Since Apple asserted a Community Registered Design against Samsung in 2012 in connection with their tablets' design rights, design rights have risen in profile. Although Apple were ultimately unsuccessful at proving infringement in some countries, the case illustrates that even a simple registered design can be a useful tool that cannot be ignored by competitors. For example, in the UK, the Intellectual Property Enterprise Court means that there is now an effective mechanism for enforcing registered designs that is relatively cheap, quick and efficient.
Design rights can be used to stop competitors replicating a new design for the appearance of a product, or part of a product, and can therefore be used to protect the exclusivity of the design. They are used to protect the aesthetic rather than functional aspects of the appearance. Design rights can be obtained for two dimensional images (such as logos, patterns or icons) as well as three dimensional products (physical objects).
Registered design rights provide monopoly protection, rather than only preventing copying, and so are obtained by filing an application, which includes images of the design, at a central registry. The images typically show the design from various angles if it is a design for a product, but a single image might suffice for a logo, for example. The protection afforded by a Registered Design applies to any item bearing the design (that is, it is not limited to a particular product or class of products).
A national Registered Design provides a right that is only enforceable in the country for which it is granted, and can usually be obtained by filing an application at relevant national intellectual property office. A Community Registered Design provides protection across the whole European Union, and can be obtained by filing an application at the Office for Harmonisation in the Internal Market (OHIM). A Community Registered Design often costs little more than registered design for a single territory, and so provides extremely good value for money if it is desired to obtain rights in at least two countries of the EU.
The images filed with the application determine the extent to which the registered design right can be enforced against similar designs. Therefore, it is advisable to have help from a qualified representative when preparing a design registration. The registration process itself is generally quite straightforward, and is typically completed within days. Registered design rights can be challenged but rarely are, except as a defence against an enforcement action.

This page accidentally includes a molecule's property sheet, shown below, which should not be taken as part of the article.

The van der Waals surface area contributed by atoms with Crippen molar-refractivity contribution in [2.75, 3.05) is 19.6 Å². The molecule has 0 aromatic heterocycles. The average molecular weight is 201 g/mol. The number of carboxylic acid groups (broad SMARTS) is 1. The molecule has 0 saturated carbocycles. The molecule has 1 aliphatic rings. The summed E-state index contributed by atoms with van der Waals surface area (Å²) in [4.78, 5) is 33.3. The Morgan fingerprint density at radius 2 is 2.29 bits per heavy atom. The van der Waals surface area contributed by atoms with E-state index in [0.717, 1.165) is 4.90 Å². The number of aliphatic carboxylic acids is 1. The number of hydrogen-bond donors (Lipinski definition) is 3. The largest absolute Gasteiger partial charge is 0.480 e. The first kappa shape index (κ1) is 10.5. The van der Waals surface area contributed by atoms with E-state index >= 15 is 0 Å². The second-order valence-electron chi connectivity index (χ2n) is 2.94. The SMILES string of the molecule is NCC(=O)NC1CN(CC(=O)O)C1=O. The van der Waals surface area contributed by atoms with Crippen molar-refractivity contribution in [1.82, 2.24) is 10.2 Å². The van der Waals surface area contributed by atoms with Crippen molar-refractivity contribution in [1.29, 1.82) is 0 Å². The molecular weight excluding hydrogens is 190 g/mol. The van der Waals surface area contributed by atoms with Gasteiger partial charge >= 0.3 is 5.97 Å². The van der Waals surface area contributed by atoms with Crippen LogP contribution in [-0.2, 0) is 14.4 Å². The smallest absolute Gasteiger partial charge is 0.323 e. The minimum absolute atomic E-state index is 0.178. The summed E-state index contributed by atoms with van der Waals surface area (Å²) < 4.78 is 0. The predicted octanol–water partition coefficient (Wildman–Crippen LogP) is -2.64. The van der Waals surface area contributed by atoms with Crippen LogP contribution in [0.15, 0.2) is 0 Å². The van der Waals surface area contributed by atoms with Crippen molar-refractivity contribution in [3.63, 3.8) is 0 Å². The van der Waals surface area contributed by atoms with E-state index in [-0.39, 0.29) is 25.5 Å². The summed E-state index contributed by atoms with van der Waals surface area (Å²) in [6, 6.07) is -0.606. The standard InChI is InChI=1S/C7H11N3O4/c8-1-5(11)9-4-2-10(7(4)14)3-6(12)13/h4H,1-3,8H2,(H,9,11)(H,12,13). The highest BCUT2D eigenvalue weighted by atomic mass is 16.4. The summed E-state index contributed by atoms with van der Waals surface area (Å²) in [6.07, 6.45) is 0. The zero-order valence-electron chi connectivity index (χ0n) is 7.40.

Unregistered design rights include national unregistered rights such as the UK Design Right, as well as the European Community Design Right. These can arise automatically, provided certain conditions are met. However, the protection afforded by unregistered rights is more limited, and varies from country to country In particular they only prevent copying of the design (so an independent creation does not infringe) and have much more limited term.
● Registered Designs last for up to 25 years from the date of registration. Unregistered rights offer a shorter term of protection.
● Registered Designs may allow the owner to prevent the use of the design by a competitor regardless of how the competitor arrived at the design.
● Having a Registered Design can be helpful in securing funding or investment.
● The registration of a design may have a deterrent effect on potential competitors. Competitors considering making similar products to those already on a market may be dissuaded if they know that relevant registered design rights exist.
● If litigation does become necessary, a design owner with a Registered Design in addition to unregistered design rights is usually in a much stronger position than a design owner possessing only unregistered design rights.
● In discussions before litigation, the existence of a Registered Design can considerably strengthen your negotiating position.
● A Registered Design can be obtained very quickly and at low cost.
The images below provide some examples of the variety of products that can be covered by registered designs.
Please do not hesitate to contact us should you have any questions or require any advice about the issues raised in this Briefing.
11 March 2016